Journal of Dental Implants

: 2017  |  Volume : 7  |  Issue : 2  |  Page : 64--69

Prosthetic challenges in a free fibula flap mandibular reconstruction: A 10-year follow-up of a case

Tatiana Vargas-Koudriavtsev, Rodrigo A Jimenez 
 School of Dentistry, University of Costa Rica, , Central America, Republic of Costa Rica

Correspondence Address:
Dr. Tatiana Vargas-Koudriavtsev
School of Dentistry, University of Costa Rica, San José, Costa Rica, San Pedro, Montes De Oca
Republic of Costa Rica


This case report describes the prosthetic challenges of a patient who underwent a partial hemimandibulectomy and a subsequent free fibula graft after a mucoepidermoid carcinoma resection. This type of osseous reconstruction has several functional as well as esthetic difficulties that must be considered when designing the prosthesis. A thorough case description as well as its follow-up is presented and discussed.

How to cite this article:
Vargas-Koudriavtsev T, Jimenez RA. Prosthetic challenges in a free fibula flap mandibular reconstruction: A 10-year follow-up of a case.J Dent Implant 2017;7:64-69

How to cite this URL:
Vargas-Koudriavtsev T, Jimenez RA. Prosthetic challenges in a free fibula flap mandibular reconstruction: A 10-year follow-up of a case. J Dent Implant [serial online] 2017 [cited 2021 Oct 21 ];7:64-69
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Fibula-free flaps, first reported by Hidalgo in 1989,[1] are an excellent option for the reconstruction of large mandibular defects after trauma, congenital conditions, or tumor removal.[2],[3] Fibula is an ideal donor site because it helps restore both the mandibular and facial contour and also provides the necessary density and stability for dental implant placement,[4],[5] it is also well vascularized which makes it highly viable for integration in the recipient site and can be modeled to the desired mandibular contour.[6]

Despite the financial challenges of fixed restorations, an implant-supported prosthesis is the ideal treatment option to avoid graft damage due to the usual lack of stabilization of a mucosupported removable prosthesis. Furthermore, soft tissues covering this type of osseous reconstructions frequently lack adequate keratinized tissue, which makes it difficult for this mucosa to comfortably bear a denture. In addition, since the fibula is usually much thinner (<14 mm) than the segment of the mandible it replaces (except in cases of a severely resorbed jaw), there is a considerable reduction in ridge height and a consequential decrease in stability of any removable prosthesis.[5]

In these cases, the prosthesis needs to consider the restoration of hard and soft tissues and its interphase with the remaining natural tissues. A partial hybrid denture is an optimal alternative for several reasons that will be discussed. There are few publications that present a long follow-up of these cases and discuss its challenges and complications. The aim of this report is to discuss different management criteria and the challenges associated to this kind of cases.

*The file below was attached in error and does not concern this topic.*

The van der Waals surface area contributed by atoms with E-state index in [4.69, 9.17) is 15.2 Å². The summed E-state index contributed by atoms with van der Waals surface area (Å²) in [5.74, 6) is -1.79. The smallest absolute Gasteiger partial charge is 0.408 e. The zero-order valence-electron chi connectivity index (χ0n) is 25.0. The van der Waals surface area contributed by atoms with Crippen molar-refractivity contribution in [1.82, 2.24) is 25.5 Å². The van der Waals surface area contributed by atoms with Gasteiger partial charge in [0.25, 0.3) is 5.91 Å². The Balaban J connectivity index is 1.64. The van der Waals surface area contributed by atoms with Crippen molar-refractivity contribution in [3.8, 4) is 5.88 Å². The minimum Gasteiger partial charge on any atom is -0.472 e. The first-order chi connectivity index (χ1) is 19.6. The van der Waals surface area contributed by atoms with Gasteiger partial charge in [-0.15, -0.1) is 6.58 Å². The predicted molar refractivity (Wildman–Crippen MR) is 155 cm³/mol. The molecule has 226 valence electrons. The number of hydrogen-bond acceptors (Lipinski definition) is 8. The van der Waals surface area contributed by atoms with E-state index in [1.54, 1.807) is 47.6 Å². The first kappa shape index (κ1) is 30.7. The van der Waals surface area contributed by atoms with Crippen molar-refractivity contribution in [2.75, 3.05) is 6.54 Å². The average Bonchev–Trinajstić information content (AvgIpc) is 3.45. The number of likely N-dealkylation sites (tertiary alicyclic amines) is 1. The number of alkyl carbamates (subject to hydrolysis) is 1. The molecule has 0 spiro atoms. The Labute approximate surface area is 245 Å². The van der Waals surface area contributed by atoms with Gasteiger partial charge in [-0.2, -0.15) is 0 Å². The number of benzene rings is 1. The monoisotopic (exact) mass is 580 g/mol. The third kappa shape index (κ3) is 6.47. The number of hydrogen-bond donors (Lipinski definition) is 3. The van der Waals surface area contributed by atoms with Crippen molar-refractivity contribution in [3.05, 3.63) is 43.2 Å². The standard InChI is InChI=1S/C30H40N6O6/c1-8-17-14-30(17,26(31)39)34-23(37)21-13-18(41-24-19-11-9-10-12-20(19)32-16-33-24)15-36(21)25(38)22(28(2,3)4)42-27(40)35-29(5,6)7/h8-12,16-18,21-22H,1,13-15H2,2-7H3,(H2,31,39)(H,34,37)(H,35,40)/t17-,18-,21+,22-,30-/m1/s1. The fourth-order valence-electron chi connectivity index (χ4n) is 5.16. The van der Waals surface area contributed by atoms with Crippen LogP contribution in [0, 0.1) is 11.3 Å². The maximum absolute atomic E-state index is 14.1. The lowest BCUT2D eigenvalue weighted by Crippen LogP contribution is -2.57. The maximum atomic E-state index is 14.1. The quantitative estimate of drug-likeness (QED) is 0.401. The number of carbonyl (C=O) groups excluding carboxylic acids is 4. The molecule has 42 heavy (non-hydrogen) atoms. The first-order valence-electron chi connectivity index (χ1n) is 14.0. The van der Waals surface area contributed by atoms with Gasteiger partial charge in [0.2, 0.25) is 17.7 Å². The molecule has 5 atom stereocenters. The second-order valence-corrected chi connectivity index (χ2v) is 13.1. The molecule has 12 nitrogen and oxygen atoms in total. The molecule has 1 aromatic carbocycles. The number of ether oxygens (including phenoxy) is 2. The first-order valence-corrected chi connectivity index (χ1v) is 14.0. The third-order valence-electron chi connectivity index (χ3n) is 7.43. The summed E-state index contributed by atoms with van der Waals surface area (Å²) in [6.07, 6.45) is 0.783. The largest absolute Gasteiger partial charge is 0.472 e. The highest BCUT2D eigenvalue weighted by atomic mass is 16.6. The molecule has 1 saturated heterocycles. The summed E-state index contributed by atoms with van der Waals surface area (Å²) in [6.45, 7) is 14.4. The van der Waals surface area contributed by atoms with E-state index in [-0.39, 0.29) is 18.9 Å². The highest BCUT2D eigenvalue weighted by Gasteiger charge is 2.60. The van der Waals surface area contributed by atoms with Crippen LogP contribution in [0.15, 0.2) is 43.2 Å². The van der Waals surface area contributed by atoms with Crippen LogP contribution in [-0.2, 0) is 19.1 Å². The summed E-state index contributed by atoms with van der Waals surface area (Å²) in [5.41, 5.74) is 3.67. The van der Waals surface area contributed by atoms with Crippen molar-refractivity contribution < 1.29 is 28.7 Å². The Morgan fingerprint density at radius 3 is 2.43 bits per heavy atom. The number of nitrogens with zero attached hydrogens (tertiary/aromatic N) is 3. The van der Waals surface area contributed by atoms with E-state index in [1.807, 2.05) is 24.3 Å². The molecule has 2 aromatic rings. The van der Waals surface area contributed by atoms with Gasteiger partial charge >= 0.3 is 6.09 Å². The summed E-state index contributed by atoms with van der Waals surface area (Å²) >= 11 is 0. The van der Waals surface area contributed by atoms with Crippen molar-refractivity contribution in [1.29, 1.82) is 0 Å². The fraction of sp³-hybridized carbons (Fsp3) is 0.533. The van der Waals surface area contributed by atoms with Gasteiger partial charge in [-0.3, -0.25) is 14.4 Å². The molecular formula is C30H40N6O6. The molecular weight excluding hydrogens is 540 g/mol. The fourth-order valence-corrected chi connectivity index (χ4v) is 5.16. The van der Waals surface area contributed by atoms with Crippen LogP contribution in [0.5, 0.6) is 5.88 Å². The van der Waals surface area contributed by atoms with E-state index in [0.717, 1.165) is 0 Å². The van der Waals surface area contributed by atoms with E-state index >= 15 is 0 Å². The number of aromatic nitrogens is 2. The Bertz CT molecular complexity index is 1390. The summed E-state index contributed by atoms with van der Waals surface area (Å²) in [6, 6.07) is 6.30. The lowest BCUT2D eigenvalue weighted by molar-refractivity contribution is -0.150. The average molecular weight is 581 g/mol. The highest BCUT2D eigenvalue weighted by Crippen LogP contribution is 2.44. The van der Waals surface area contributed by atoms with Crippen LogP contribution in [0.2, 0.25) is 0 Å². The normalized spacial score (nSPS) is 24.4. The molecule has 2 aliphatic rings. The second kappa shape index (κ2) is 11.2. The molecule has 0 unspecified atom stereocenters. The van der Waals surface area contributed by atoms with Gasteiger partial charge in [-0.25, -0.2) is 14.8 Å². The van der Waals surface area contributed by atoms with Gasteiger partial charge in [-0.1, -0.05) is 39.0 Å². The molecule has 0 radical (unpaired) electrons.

Case Report

In 2006, a 47-year-old female attended the postdoctoral program in prosthodontics for rehabilitation after having surgery for mucoepidermoid carcinoma. The right mandibular body was completely removed [Figure 1].{Figure 1}

The maxillofacial surgeon at the Calderón-Guardia Hospital performed segmental mandibulectomy from the right third molar to the left central incisor and performed an immediate reconstruction with free flap bundle-osseocutaneous fibula. The bone segment was contoured to simulate the contour of the mandible, and microvascular anastomosis of the peroneal vessels with the facial vessels was carried on. Peroneal graft was fixed to the mandible with osteosynthesis metallic plates and screws, which were removed 6 months later [Figure 2] and [Figure 3]. The patient also received radiation therapy.{Figure 2}{Figure 3}

Nine months after the removal of the plates, an implant-supported fixed prosthesis was planned since the transitional removable prosthesis performed poorly due to the unfavorable shape of the residual ridge. Although the graft was stable and properly integrated, it was observed that the lack of keratinized tissue at the site of the future restoration would represent a complication for a removable prosthesis as well as for dental implants. Despite this limitation, the prosthetic and surgical team decided against further surgical procedures to avoid any risk of losing the free fibula graft.

As stated before, a metallic framework provisional partial denture was fabricated to improve the patient's mastication, avoid supraeruption of the antagonist teeth, and it was later duplicated to construct a surgical guide for correct implant placement [Figure 4] and [Figure 5].{Figure 4}{Figure 5}